The teenager cubs are now at the Yunnan Wild Rescue Center where they seem to be happy and healthy.

 

Venomous spiders found in New Zealand grapes

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If you live in New Zealand, put down the grapes. Since Friday, at least ten poisonous spiders have been spotted in imported grapes, including 5 black widows, 2 sac spiders, and 1 brown widow. One of the black widows was spotted by a childcare teacher in Wairoa, NZ.

The teacher, Aira Bremner, told The Wairoa Star she was washing a bag of Mexican red seedless grapes when she noticed a black spider tumble out and fall onto the chopping board. The spider was identified by MPI [Ministry for Primary Industries] as a black widow.

New Zealand isn't the only country finding spiders in their grapes. In early June, a man from Leamington Spa, England, found a nest of black widows in his grapes, with lots of baby spiders running around the fruit. In both cases, the grapes were imported from Mexico.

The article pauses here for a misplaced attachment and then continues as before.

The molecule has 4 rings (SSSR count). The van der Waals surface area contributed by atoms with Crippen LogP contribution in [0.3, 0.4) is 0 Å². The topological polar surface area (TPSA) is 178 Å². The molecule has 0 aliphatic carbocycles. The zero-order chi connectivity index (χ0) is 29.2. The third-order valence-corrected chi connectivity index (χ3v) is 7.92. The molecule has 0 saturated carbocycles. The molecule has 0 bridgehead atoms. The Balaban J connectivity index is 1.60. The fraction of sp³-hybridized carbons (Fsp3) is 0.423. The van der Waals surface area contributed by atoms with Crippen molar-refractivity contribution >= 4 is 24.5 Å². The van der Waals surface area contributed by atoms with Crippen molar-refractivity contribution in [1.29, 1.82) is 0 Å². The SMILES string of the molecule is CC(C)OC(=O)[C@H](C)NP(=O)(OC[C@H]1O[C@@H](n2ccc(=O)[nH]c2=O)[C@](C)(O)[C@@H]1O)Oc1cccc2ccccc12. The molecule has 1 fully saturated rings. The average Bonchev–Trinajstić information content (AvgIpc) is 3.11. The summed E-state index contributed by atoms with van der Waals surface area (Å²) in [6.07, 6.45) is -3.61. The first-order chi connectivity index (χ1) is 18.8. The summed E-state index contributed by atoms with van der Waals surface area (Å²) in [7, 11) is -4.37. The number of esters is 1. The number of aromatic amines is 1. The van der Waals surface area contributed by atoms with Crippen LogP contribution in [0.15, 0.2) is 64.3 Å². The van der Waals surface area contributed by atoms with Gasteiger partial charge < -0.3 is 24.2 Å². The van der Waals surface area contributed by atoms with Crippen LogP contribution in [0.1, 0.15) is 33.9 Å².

Planes and stocks both freeze this AM over computer glitches

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It's a strange morning when stocks and planes are both shut down due to two separate computer glitches. First it was United Airlines at 8am ET, who was forced to ground all of its departing planes in the U.S. for nearly two hours, affecting 4,900 flights worldwide. Of course this caused huge delays for passengers, which could last for days. Just a couple of hours later, The New York Stock Exchange had to shut down for the day after a technical glitch "froze computers on the market's fabled trading floor." According to The Washington Times:

One of the world’s biggest stock exchanges had seen shares trending down throughout the morning because of economic crises in Greece and China, but all trading halted at 11:32 a.m. as data on trades and prices apparently stopped coming into the traders’ computer screens. Nearly an hour later, the market was still down...